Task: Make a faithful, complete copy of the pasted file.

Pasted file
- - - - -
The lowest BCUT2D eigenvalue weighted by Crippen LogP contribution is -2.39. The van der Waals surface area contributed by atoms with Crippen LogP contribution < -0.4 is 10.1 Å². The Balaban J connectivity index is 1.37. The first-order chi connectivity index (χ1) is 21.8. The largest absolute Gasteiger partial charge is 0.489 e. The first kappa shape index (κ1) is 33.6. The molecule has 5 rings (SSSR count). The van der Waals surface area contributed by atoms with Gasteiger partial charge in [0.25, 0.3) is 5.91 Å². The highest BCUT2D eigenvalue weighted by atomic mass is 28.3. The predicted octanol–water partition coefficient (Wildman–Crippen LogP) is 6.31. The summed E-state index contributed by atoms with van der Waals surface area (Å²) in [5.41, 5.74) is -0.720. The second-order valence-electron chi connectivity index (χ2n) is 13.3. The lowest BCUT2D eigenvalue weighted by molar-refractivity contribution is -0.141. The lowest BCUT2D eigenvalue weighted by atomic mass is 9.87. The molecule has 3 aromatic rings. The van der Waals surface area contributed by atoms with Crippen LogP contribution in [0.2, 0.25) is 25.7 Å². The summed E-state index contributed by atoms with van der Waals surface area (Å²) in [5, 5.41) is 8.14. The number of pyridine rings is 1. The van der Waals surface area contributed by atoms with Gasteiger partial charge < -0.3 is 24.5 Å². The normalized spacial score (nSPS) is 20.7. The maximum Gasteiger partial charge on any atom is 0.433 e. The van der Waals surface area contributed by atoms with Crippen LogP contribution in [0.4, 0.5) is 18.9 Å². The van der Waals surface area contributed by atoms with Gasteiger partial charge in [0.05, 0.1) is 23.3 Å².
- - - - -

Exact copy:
The lowest BCUT2D eigenvalue weighted by Crippen LogP contribution is -2.39. The van der Waals surface area contributed by atoms with Crippen LogP contribution < -0.4 is 10.1 Å². The Balaban J connectivity index is 1.37. The first-order chi connectivity index (χ1) is 21.8. The largest absolute Gasteiger partial charge is 0.489 e. The first kappa shape index (κ1) is 33.6. The molecule has 5 rings (SSSR count). The van der Waals surface area contributed by atoms with Gasteiger partial charge in [0.25, 0.3) is 5.91 Å². The highest BCUT2D eigenvalue weighted by atomic mass is 28.3. The predicted octanol–water partition coefficient (Wildman–Crippen LogP) is 6.31. The summed E-state index contributed by atoms with van der Waals surface area (Å²) in [5.41, 5.74) is -0.720. The second-order valence-electron chi connectivity index (χ2n) is 13.3. The lowest BCUT2D eigenvalue weighted by molar-refractivity contribution is -0.141. The lowest BCUT2D eigenvalue weighted by atomic mass is 9.87. The molecule has 3 aromatic rings. The van der Waals surface area contributed by atoms with Crippen LogP contribution in [0.2, 0.25) is 25.7 Å². The summed E-state index contributed by atoms with van der Waals surface area (Å²) in [5, 5.41) is 8.14. The number of pyridine rings is 1. The van der Waals surface area contributed by atoms with Gasteiger partial charge < -0.3 is 24.5 Å². The normalized spacial score (nSPS) is 20.7. The maximum Gasteiger partial charge on any atom is 0.433 e. The van der Waals surface area contributed by atoms with Crippen LogP contribution in [0.4, 0.5) is 18.9 Å². The van der Waals surface area contributed by atoms with Gasteiger partial charge in [0.05, 0.1) is 23.3 Å².